This week, I hope to show you our approach to this Almost Amish life, along with a few projects it has inspired along the way.

Blessings on your Monday, cafe friends!




Friday, August 21, 2015

Simple Stories Life Documented: August 2015

August. A crazy busy month spent trying to eek out every last bit of summer before the school year begins. Trips to the pool. Trips to amusement parks. Trips to the zoo. Trips to visit family.

Add to that the usual long list of appointments, obligations, house projects...









August is exhausting. In a good way. The kind of month you look back on and think "Wow, how did we fit it all in?"

{Today's Brew: Simple Stories Life Documented planner and stickers, Simple Stories Homespun collection, Making Memories page clip}

Is your August as crazy as mine? Tell me what you've penciled in on your calendar this month!




Thursday, August 20, 2015

How To Make A Fun Diecut Note Pad

I had so much fun making a notepad for my personal planner that I decided to make another notepad for everyday use, too! This time, I used notepad paper and ran several sheets at a time through the die cutting machine.


{Today's Brew: PTI Cuppa Love stamp set, Latte Love stamp set, card stock and inks (PTI), PTI dies, circle punch, Making Memories brads, gingham ribbon, notepad paper}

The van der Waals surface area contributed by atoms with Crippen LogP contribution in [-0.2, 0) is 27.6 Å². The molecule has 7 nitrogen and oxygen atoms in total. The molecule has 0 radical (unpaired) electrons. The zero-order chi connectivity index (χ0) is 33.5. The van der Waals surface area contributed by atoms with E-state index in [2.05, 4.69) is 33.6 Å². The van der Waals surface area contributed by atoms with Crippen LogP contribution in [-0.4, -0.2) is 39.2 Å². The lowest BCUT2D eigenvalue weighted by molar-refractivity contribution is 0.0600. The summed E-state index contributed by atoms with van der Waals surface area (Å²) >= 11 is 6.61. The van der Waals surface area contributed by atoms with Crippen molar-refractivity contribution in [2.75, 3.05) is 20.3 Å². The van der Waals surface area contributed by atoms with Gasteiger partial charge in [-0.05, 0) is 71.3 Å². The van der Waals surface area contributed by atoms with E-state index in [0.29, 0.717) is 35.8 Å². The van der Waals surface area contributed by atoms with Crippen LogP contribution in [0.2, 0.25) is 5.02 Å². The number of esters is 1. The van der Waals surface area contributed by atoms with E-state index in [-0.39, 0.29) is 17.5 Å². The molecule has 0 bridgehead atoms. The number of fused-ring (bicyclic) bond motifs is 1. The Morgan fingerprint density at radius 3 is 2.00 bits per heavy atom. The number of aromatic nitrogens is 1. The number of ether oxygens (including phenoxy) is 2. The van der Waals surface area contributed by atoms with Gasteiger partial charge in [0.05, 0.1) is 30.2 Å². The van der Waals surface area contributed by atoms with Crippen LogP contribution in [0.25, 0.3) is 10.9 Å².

I made a pocket using cardstock, securing it with flower brads in each corner. This coffee tag appears to be hanging from the latte mug's handle, when in fact I just adhered it near the base of the pocket with a foam dimensional. I think the tag and its ribbon helped keep the note papers in place.


You may be asking yourself "Did she really stamp each page of note paper, or just the top sheet?"

I stamped every sheet of paper. I'm a little OCD that way. ha ha! I chose ink colors that were pale enough that you can still write over with a black ink pen or marker and see what you've written just fine.

And there you have it! A fun note pad made from die cuts! Give it a try today!

Wednesday, August 19, 2015

The Bravest Boy


Today, I present to you the bravest boy in the world.

This boy of mine has more courage than even I can muster on my best days.

Play a lead role in the school musical? Sure!

Ride the tallest, fastest roller coasters? Let's do it!

He is his very own brand of nerdy, goofy silly every day, and I am so proud of him.

But today. Hmm. Today is tough. Tough for Sam, and tough for Sam's mom.

It's the first day of school at another new school, in another new town. New teachers, new friends, new experiences like lockers with combinations and gym with uniforms.

Is he afraid? Yes. But he bravely moves ahead, ready to face his fears head on.



As Sam's not-so-brave mom, I find myself riddled with worries today.  What if he has a bad day? What if he doesn't like his new teachers and new school? What if the kids there don't appreciate his brand of nerdy goofy silly?

I wish, oh how I wish, that I could give Sam the sort of steady, stable life that I dream of. A life where you probably go to middle school with the same class of kids you saw in kindergarten. A life that rarely changes, and when it does, it's in infinitesimally small ways that barely warrant a blip on the radar of life.

Change.

I don't do it very gracefully.

And yet change is the only constant.